New study finds curcumin improves memory, reduces depression

Researchers have found that taking a daily dose of curcumin could ward off dementia. Source: Getty

A new US study might have uncovered the key to lowering the risk of dementia. The study found that curcumin, the active ingredient in turmeric, could prevent memory loss and improve mood. 

Researchers found that taking a daily dose of curcumin, may not only prevent memory loss, but could be used to boost memory, and improve depression and anxiety.  The results of their study were published in The American Journal of Geriatric Psychiatry. It is yet another indication that turmeric could be an important ingredient in the fight against dementia. 

Dementia affects millions of people and is the second leading cause of death worldwide. There are more than 425,416 Australians living with dementia and that number is expected to grow rapidly as Baby Boomers get older. 

In the study, the spice, which gives turmeric its bright yellow colour, improved memory by 28 per cent just after 18 months. 

“Exactly how curcumin exerts its effects is not certain, but it may be due to its ability to reduce brain inflammation, which has been linked to both Alzheimer’s disease and major depression,” study author Gary Small said. 

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The research team compared curcumin supplements’ effect on 40 adults, aged between 50 and 90, who had mild memory problems. Half were given a placebo while the other half were given 90mg of curcumin twice a day.  After 18 months, the participants underwent several memory tests and brain scans.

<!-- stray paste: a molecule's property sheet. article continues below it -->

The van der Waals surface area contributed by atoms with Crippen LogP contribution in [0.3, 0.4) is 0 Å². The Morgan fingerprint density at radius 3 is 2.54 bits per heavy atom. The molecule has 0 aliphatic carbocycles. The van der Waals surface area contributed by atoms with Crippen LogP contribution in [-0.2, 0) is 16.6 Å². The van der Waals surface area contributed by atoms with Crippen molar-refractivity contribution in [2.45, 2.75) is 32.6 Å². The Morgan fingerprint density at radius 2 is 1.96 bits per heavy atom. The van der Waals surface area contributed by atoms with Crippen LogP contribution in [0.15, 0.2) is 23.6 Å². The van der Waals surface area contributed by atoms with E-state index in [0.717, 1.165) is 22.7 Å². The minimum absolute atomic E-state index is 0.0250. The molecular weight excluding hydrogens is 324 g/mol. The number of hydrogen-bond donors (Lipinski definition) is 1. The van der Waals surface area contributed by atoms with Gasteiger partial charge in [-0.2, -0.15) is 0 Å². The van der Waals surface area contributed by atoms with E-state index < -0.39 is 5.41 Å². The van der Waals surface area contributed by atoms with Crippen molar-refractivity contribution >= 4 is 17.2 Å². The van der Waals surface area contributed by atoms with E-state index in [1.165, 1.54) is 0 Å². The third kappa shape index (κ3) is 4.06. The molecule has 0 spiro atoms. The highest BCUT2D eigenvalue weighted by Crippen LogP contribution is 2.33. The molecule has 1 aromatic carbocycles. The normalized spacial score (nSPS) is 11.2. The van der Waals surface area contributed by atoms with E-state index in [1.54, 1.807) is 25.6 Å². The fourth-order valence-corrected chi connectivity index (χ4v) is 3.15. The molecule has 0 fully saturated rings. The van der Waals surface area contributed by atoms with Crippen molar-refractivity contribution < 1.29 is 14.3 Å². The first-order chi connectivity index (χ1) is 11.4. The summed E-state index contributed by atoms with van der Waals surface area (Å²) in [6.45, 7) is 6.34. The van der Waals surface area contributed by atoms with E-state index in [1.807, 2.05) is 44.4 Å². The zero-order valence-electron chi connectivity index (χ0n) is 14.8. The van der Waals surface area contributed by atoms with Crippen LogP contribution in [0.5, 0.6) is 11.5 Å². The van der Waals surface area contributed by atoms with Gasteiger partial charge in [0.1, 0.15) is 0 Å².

The research found that people taking curcumin supplements experienced significant improvement in their memory, as well as improvement in depression scores.

Previous studies have hinted that eating curcumin regularly could reduce dementia symptoms, including a study conducted by Australian scientists, who also found that curcumin could ward of dementia.  Several scientist have also found that dementia is less prevalent in India, where curcumin is a staple ingredient in the local diet. 

The research team next plan to look at whether curcumin may be effective in treating people with major depression rather than memory loss. 

While there’s no cure for dementia, some lifestyle changes could help slow down the process, including keeping an active lifestyle and healthy balanced diet. 

So if you love curry and eat it often, according to the study, you’re doing great! 

Did you know this? Do you cook with curcumin? Do you know someone who suffers from dementia?